Movies adapted off of literary works have been done practically everyday in Hollywood for many years. Sometimes the adaptations turn out to be worse that the written word, which never makes the author very happy. But ever once in awhile a movie will be made off their novel or short story that's so spectacular that they can't stop praising the film.

Ridley Scott's classic movie 'Blade Runner' came out in 1982 and forever changed the face of science fiction cinema. With one quick swoop it not only pushed the limits of movie effects but just our general viewpoint on what the world could be, what it can be.

Many audiences across the globe have been won over by 'Blade Runner,' but the one person whose opinion mattered the most on the subject matter was renowned science fiction writer Philip K. Dick. After all, if it weren't for his novel "Do Androids Dream of Electric Sheep?" we wouldn't have 'Blade Runner' in the first place.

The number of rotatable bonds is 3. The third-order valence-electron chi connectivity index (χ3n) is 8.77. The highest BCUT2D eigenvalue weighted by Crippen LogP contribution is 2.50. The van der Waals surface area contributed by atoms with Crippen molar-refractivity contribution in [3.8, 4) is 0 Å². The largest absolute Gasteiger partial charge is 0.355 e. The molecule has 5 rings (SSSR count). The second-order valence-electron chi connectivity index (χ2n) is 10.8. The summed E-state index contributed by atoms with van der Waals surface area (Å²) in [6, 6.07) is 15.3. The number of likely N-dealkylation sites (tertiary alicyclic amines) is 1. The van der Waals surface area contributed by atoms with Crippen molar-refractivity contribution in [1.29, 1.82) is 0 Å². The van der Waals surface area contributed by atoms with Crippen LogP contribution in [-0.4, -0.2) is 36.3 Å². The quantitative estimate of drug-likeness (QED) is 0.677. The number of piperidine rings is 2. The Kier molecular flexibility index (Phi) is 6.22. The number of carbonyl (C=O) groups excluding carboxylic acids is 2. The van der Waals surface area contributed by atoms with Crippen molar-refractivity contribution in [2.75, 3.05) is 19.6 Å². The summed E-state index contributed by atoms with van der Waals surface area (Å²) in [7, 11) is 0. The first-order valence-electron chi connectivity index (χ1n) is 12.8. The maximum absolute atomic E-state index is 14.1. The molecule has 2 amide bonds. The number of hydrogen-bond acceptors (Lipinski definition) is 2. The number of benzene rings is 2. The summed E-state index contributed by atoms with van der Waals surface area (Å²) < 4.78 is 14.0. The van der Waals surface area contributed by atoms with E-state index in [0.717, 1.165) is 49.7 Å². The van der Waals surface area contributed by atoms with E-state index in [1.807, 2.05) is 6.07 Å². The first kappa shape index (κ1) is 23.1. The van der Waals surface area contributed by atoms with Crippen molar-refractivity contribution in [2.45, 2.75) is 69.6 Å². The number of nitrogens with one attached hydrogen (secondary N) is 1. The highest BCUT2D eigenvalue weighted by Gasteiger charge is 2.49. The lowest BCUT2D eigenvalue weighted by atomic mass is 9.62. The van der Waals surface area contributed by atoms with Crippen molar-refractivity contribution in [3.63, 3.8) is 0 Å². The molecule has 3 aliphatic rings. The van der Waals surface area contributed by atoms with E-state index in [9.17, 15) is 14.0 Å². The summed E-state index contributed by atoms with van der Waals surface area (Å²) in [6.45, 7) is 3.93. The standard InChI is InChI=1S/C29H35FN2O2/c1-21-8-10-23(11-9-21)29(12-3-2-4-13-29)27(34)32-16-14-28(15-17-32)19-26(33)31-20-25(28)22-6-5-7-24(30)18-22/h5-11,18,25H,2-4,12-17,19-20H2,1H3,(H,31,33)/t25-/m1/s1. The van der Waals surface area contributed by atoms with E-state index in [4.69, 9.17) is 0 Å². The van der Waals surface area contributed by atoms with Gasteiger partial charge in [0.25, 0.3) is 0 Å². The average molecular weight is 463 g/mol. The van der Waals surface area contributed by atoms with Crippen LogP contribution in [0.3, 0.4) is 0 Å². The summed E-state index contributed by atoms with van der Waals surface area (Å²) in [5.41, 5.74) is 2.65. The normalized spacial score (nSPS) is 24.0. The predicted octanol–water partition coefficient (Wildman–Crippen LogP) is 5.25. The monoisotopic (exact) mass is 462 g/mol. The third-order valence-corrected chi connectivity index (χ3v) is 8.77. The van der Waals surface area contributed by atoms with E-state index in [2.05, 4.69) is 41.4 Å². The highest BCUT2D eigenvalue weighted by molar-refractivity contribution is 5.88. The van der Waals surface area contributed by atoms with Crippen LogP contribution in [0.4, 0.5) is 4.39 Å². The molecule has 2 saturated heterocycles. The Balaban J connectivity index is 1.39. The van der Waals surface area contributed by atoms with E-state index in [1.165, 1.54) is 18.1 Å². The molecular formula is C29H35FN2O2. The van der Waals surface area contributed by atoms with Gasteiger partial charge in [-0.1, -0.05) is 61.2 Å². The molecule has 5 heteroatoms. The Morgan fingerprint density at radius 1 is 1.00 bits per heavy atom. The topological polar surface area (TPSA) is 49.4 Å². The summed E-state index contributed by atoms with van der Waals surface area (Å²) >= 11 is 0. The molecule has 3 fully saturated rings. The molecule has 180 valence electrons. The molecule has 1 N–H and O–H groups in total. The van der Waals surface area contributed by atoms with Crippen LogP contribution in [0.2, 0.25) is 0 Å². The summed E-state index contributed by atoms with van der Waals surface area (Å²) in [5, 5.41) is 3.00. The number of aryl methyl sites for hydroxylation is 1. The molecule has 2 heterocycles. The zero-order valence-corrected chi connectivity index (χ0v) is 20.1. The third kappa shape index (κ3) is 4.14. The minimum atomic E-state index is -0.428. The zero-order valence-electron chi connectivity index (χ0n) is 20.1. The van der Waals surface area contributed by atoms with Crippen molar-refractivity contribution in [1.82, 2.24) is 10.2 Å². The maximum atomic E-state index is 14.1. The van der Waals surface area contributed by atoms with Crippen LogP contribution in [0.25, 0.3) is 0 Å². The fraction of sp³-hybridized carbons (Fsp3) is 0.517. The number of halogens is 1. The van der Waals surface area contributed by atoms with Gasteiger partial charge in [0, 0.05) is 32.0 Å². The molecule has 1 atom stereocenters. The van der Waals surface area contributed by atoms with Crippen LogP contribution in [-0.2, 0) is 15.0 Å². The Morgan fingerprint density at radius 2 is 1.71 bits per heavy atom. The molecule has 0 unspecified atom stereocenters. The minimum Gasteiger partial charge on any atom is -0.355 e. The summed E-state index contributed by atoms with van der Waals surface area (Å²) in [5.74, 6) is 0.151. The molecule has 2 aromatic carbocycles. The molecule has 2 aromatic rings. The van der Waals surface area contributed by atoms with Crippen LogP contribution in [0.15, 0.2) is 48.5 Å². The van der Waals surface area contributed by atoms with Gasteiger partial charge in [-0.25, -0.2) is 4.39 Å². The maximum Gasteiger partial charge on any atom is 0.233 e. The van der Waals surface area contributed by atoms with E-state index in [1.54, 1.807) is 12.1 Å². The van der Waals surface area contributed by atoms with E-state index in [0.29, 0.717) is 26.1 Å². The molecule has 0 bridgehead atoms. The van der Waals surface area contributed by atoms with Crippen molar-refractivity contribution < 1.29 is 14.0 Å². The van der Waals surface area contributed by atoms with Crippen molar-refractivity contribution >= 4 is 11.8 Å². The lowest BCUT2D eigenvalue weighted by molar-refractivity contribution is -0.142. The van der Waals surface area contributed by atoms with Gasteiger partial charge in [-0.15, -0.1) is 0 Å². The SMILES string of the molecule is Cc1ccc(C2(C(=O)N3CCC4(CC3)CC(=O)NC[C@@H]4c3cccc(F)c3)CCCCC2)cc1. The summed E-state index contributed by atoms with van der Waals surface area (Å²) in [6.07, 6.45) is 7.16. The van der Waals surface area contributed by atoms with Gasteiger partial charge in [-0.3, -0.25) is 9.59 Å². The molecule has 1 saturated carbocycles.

In a just-discovered letter, posted by the Philip K. Dick website, the author expressed his amazement with the science fiction novel. Here's an excerpt that stuck out the most from the letter:

"This is not escapism; it is super realism, so gritty and detailed and authentic and goddam convincing that, well, after the segment I found my normal present-day "reality" pallid by comparison. What I am saying is that all of you collectively may have created a unique new form of graphic, artistic expression, never before seen. And, I think, BLADE RUNNER is going to revolutionize our conceptions of what science fiction is and, more, can be."

Sadly Philip K. Dick was not able to see 'Blade Runner' in it's entirety. He died early that next year, a couple of months shy from the release. Regardless, not only did 'Blade Runner' revolutionize sci-fi cinema but brought more of the author's written work to light, bringing forth a series of movie adaptations from 'Minority Report' to 'Total Recall.' Read the rest of the letter below.


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